Two cosmonauts are finalizing preparations for a spacewalk to configure the European robotic arm (ERA) for payload operations on the outside of the International Space Station. The rest of the Expedition 67 crew is continuing to research how to heal wounds in the microgravity environment.
Roscosmos Commander Oleg Artemyev and Flight Engineer Denis Matveev have been given the go to exit the space station’s Poisk airlock on Friday at 9:20 a.m. EDT beginning a spacewalk to continue outfitting Europe’s robotic arm. The duo was joined today by Flight Engineer Sergey Korsakov for a final procedures review and last minute Orlan spacesuit checks ahead of the planned six-hour spacewalk.
The spacewalkers will complete the tasks left unfinished during the previous spacewalk that took place on Aug. 17. The tasks Artemyev and Matveev are scheduled to complete include relocating the ERA’s external control panel and testing the arm’s ability to grasp payloads. Korsakov will help the two cosmonauts in and out of their spacesuits, monitor the spacewalking activities, and maneuver the ERA on Friday.
The orbiting lab’s four other astronauts spent the entire day in the Kibo laboratory module learning how to heal wounds in weightlessness. A key characteristic of living and working in space is the accelerated aging of skin that astronauts experience. Researchers are studying those molecular processes and how they affect the healing process potentially advancing wound treatments both in space and on Earth.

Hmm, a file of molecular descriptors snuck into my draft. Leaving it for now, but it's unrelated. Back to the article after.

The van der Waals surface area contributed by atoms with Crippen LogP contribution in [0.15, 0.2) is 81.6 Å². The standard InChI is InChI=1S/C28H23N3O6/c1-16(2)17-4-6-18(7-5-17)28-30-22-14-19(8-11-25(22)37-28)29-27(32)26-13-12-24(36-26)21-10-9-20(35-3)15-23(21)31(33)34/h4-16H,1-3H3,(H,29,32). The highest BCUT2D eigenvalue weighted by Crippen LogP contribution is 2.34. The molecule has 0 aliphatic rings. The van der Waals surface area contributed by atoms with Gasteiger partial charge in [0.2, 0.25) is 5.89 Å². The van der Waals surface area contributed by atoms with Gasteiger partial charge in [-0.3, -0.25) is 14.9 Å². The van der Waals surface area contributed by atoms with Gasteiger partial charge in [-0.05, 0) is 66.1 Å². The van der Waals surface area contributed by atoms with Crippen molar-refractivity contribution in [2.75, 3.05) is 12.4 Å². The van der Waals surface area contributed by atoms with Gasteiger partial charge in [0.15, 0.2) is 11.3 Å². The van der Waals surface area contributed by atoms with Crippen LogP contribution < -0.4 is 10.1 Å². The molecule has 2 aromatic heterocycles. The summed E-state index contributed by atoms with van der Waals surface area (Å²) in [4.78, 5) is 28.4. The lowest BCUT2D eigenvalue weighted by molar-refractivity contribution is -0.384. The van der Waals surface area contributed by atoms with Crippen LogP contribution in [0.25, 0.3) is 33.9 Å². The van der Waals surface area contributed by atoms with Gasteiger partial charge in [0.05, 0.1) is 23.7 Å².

Using Kibo’s Life Science Glovebox, NASA astronauts Kjell Lindgren, Bob Hines, and Jessica Watkins, along with Samantha Cristoforetti of ESA (European Space Agency) practiced surgical techniques including biopsies, suture splints, and wound dressing. The quartet will continue the biomedical research on Friday helping NASA and its international partners keep astronauts safe and healthy on long-term space missions while improving health conditions on Earth.
Learn more about station activities by following the space station blog, @space_station and @ISS_Research on Twitter, as well as the ISS Facebook and ISS Instagram accounts.
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